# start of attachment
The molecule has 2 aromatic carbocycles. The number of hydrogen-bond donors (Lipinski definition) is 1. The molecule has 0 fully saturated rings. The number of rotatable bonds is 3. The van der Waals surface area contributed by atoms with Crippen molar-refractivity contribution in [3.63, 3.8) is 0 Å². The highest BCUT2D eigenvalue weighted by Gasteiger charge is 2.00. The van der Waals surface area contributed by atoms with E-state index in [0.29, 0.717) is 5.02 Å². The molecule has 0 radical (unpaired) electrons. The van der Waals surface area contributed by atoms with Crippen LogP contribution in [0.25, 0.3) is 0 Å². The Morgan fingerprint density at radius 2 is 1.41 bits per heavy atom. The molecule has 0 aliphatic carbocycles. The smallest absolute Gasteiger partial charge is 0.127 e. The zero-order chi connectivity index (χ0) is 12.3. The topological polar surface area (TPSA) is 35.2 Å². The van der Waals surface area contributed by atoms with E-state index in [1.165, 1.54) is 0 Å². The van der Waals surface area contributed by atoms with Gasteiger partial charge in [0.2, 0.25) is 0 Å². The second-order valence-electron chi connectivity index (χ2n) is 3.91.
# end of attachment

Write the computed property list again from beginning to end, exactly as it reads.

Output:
The molecule has 2 aromatic carbocycles. The number of hydrogen-bond donors (Lipinski definition) is 1. The molecule has 0 fully saturated rings. The number of rotatable bonds is 3. The van der Waals surface area contributed by atoms with Crippen molar-refractivity contribution in [3.63, 3.8) is 0 Å². The highest BCUT2D eigenvalue weighted by Gasteiger charge is 2.00. The van der Waals surface area contributed by atoms with E-state index in [0.29, 0.717) is 5.02 Å². The molecule has 0 radical (unpaired) electrons. The van der Waals surface area contributed by atoms with Crippen LogP contribution in [0.25, 0.3) is 0 Å². The Morgan fingerprint density at radius 2 is 1.41 bits per heavy atom. The molecule has 0 aliphatic carbocycles. The smallest absolute Gasteiger partial charge is 0.127 e. The zero-order chi connectivity index (χ0) is 12.3. The topological polar surface area (TPSA) is 35.2 Å². The van der Waals surface area contributed by atoms with E-state index in [1.165, 1.54) is 0 Å². The van der Waals surface area contributed by atoms with Gasteiger partial charge in [0.2, 0.25) is 0 Å². The second-order valence-electron chi connectivity index (χ2n) is 3.91.